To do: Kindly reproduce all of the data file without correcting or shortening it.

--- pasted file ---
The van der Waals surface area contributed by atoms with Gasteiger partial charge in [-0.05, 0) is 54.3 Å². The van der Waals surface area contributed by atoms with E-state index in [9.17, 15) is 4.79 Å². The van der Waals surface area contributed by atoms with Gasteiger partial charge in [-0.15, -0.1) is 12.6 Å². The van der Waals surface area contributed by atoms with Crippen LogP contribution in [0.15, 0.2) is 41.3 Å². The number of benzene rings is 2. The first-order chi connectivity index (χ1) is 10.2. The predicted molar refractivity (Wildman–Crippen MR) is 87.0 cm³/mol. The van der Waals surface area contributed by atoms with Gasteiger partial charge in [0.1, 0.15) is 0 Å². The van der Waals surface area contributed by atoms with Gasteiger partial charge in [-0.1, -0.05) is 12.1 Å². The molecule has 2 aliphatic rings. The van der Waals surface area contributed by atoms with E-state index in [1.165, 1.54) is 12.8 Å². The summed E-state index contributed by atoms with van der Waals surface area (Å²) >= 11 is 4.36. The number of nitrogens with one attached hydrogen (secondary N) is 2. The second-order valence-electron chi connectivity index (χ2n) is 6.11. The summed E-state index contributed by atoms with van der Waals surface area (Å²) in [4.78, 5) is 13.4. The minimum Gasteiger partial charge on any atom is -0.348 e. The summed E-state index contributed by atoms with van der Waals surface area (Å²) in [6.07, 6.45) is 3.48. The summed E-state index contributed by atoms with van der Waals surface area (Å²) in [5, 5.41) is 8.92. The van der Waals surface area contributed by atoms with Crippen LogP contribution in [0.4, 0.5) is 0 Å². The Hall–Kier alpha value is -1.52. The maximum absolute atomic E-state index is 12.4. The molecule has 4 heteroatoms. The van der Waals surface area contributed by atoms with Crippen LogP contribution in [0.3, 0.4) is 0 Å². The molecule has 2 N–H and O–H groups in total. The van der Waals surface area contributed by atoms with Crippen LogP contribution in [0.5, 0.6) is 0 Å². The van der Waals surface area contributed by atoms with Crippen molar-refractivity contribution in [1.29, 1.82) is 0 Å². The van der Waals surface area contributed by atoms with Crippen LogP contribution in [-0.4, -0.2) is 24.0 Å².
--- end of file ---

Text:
The van der Waals surface area contributed by atoms with Gasteiger partial charge in [-0.05, 0) is 54.3 Å². The van der Waals surface area contributed by atoms with E-state index in [9.17, 15) is 4.79 Å². The van der Waals surface area contributed by atoms with Gasteiger partial charge in [-0.15, -0.1) is 12.6 Å². The van der Waals surface area contributed by atoms with Crippen LogP contribution in [0.15, 0.2) is 41.3 Å². The number of benzene rings is 2. The first-order chi connectivity index (χ1) is 10.2. The predicted molar refractivity (Wildman–Crippen MR) is 87.0 cm³/mol. The van der Waals surface area contributed by atoms with Gasteiger partial charge in [0.1, 0.15) is 0 Å². The van der Waals surface area contributed by atoms with Gasteiger partial charge in [-0.1, -0.05) is 12.1 Å². The molecule has 2 aliphatic rings. The van der Waals surface area contributed by atoms with E-state index in [1.165, 1.54) is 12.8 Å². The summed E-state index contributed by atoms with van der Waals surface area (Å²) >= 11 is 4.36. The number of nitrogens with one attached hydrogen (secondary N) is 2. The second-order valence-electron chi connectivity index (χ2n) is 6.11. The summed E-state index contributed by atoms with van der Waals surface area (Å²) in [4.78, 5) is 13.4. The minimum Gasteiger partial charge on any atom is -0.348 e. The summed E-state index contributed by atoms with van der Waals surface area (Å²) in [6.07, 6.45) is 3.48. The summed E-state index contributed by atoms with van der Waals surface area (Å²) in [5, 5.41) is 8.92. The van der Waals surface area contributed by atoms with Crippen LogP contribution in [0.4, 0.5) is 0 Å². The Hall–Kier alpha value is -1.52. The maximum absolute atomic E-state index is 12.4. The molecule has 4 heteroatoms. The van der Waals surface area contributed by atoms with Crippen LogP contribution in [0.3, 0.4) is 0 Å². The molecule has 2 N–H and O–H groups in total. The van der Waals surface area contributed by atoms with Crippen LogP contribution in [0.5, 0.6) is 0 Å². The van der Waals surface area contributed by atoms with Crippen molar-refractivity contribution in [1.29, 1.82) is 0 Å². The van der Waals surface area contributed by atoms with Crippen LogP contribution in [-0.4, -0.2) is 24.0 Å².